Oak Ridge National Laboratory and Department of Energy officials dedicated the launch of two clean energy research initiatives that focus on the recycling and recovery of advanced manufacturing materials and on connected and autonomous vehicle technologies.
Researchers at ORNL used quantum optics to advance state-of-the-art microscopy and illuminate a path to detecting material properties with greater sensitivity than is possible with traditional tools.
Oak Ridge National Laboratory researchers have developed artificial intelligence software for powder bed 3D printers that assesses the quality of parts in real time, without the need for expensive characterization equipment.
Horizon31, LLC has exclusively licensed a novel communication system that allows users to reliably operate unmanned vehicles such as drones from anywhere in the world using only an internet connection.
Real-time measurements captured by researchers at ORNL provide missing insight into chemical separations to recover cobalt, a critical raw material used to make batteries and magnets for modern technologies.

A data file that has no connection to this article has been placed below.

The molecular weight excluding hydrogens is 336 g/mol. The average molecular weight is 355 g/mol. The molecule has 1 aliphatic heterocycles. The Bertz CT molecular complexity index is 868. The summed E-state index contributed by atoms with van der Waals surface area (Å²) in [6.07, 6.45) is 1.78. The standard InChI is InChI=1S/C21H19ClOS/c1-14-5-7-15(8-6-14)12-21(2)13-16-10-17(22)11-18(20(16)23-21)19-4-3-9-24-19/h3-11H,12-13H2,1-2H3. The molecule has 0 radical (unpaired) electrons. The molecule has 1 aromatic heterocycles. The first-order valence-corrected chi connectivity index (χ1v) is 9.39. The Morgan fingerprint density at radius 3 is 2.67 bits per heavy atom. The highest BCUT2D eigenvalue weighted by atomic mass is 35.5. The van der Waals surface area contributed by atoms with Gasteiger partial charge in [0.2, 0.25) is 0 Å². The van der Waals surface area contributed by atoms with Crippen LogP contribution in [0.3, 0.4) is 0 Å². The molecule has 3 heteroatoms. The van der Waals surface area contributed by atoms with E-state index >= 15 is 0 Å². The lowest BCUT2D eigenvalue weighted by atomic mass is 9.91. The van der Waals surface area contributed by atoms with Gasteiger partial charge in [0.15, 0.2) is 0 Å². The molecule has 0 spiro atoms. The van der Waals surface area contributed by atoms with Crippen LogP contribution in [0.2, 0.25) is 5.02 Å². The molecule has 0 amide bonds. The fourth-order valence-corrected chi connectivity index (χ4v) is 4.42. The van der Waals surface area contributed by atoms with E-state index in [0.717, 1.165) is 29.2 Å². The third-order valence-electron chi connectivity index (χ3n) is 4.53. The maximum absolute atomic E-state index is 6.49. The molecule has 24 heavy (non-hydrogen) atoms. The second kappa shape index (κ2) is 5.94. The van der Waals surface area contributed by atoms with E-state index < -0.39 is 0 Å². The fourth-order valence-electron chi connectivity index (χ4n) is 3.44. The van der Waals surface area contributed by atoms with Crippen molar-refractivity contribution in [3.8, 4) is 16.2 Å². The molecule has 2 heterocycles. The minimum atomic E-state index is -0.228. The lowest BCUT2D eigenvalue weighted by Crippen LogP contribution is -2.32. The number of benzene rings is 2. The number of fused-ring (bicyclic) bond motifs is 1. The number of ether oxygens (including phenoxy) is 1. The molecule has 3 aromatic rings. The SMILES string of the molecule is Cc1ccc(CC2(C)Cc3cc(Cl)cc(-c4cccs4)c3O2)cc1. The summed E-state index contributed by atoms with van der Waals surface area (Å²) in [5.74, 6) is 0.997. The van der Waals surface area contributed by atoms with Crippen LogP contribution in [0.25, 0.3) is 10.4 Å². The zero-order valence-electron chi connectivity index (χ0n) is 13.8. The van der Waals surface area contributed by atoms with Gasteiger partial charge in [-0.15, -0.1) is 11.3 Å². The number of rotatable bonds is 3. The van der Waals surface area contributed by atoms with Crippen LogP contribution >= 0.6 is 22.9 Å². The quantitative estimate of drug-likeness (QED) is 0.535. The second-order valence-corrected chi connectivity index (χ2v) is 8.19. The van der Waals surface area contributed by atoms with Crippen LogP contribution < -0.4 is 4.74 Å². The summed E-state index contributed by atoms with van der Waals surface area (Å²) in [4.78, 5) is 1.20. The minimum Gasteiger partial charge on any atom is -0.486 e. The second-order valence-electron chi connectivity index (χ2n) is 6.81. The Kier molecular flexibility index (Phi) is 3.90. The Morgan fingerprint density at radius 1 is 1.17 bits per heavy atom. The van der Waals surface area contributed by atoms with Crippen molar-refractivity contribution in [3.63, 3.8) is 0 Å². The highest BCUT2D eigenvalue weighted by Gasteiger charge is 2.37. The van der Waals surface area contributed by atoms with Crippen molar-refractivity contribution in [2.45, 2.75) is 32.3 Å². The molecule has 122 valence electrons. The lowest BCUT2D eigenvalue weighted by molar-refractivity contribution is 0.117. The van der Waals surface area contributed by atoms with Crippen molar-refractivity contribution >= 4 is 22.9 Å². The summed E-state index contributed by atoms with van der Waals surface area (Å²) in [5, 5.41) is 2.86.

After its long journey to Mars beginning this summer, NASA’s Perseverance rover will be powered across the planet’s surface in part by plutonium produced at the Department of Energy’s Oak Ridge National Laboratory.
Five researchers at the Department of Energy’s Oak Ridge National Laboratory have been named ORNL Corporate Fellows in recognition of significant career accomplishments and continued leadership in their scientific fields.
For the second year in a row, a team from the Department of Energy’s Oak Ridge and Los Alamos national laboratories led a demonstration hosted by EPB, a community-based utility and telecommunications company serving Chattanooga, Tennessee.
Researchers at the Department of Energy’s Oak Ridge National Laboratory are refining their design of a 3D-printed nuclear reactor core, scaling up the additive manufacturing process necessary to build it, and developing methods
OAK RIDGE, Tenn., Feb. 27, 2020 — Researchers at Oak Ridge National Laboratory and the University of Tennessee achieved a rare look at the inner workings of polymer self-assembly at an oil-water interface to advance materials for neuromorphic computing and bio-inspired technologies.